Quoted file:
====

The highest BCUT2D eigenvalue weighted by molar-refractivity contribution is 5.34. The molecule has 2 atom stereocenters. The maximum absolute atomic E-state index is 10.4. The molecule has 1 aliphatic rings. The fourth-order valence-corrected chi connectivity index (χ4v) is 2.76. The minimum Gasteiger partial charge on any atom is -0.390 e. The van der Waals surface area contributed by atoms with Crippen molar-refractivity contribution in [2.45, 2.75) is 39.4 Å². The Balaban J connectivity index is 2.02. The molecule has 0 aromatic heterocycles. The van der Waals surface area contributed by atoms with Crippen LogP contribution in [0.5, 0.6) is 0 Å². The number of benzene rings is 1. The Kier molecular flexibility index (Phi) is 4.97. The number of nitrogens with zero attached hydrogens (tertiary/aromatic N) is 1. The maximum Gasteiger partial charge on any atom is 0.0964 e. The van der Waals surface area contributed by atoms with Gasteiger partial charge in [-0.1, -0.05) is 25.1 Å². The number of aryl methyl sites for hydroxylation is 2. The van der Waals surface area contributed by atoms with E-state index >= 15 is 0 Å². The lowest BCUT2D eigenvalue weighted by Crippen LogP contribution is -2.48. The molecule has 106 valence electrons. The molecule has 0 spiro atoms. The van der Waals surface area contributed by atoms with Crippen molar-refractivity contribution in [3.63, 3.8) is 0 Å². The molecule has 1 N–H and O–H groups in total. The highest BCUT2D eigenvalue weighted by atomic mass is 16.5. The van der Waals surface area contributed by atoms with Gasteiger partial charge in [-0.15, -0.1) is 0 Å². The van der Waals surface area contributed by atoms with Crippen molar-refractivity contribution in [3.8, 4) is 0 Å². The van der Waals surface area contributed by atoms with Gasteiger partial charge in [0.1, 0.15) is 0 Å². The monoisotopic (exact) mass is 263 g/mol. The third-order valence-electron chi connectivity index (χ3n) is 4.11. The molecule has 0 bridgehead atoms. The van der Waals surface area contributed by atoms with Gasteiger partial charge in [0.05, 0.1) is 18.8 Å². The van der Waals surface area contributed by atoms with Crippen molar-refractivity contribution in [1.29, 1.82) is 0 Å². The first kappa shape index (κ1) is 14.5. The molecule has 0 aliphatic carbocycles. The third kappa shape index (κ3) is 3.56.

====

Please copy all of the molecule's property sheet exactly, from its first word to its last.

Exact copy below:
The highest BCUT2D eigenvalue weighted by molar-refractivity contribution is 5.34. The molecule has 2 atom stereocenters. The maximum absolute atomic E-state index is 10.4. The molecule has 1 aliphatic rings. The fourth-order valence-corrected chi connectivity index (χ4v) is 2.76. The minimum Gasteiger partial charge on any atom is -0.390 e. The van der Waals surface area contributed by atoms with Crippen molar-refractivity contribution in [2.45, 2.75) is 39.4 Å². The Balaban J connectivity index is 2.02. The molecule has 0 aromatic heterocycles. The van der Waals surface area contributed by atoms with Crippen LogP contribution in [0.5, 0.6) is 0 Å². The number of benzene rings is 1. The Kier molecular flexibility index (Phi) is 4.97. The number of nitrogens with zero attached hydrogens (tertiary/aromatic N) is 1. The maximum Gasteiger partial charge on any atom is 0.0964 e. The van der Waals surface area contributed by atoms with Gasteiger partial charge in [-0.1, -0.05) is 25.1 Å². The number of aryl methyl sites for hydroxylation is 2. The van der Waals surface area contributed by atoms with E-state index >= 15 is 0 Å². The lowest BCUT2D eigenvalue weighted by Crippen LogP contribution is -2.48. The molecule has 106 valence electrons. The molecule has 0 spiro atoms. The van der Waals surface area contributed by atoms with Crippen molar-refractivity contribution in [3.63, 3.8) is 0 Å². The molecule has 1 N–H and O–H groups in total. The highest BCUT2D eigenvalue weighted by atomic mass is 16.5. The van der Waals surface area contributed by atoms with Gasteiger partial charge in [-0.15, -0.1) is 0 Å². The van der Waals surface area contributed by atoms with Crippen molar-refractivity contribution in [3.8, 4) is 0 Å². The van der Waals surface area contributed by atoms with Gasteiger partial charge in [0.1, 0.15) is 0 Å². The monoisotopic (exact) mass is 263 g/mol. The third-order valence-electron chi connectivity index (χ3n) is 4.11. The molecule has 0 bridgehead atoms. The van der Waals surface area contributed by atoms with Gasteiger partial charge in [0.05, 0.1) is 18.8 Å². The van der Waals surface area contributed by atoms with Crippen molar-refractivity contribution in [1.29, 1.82) is 0 Å². The first kappa shape index (κ1) is 14.5. The molecule has 0 aliphatic carbocycles. The third kappa shape index (κ3) is 3.56.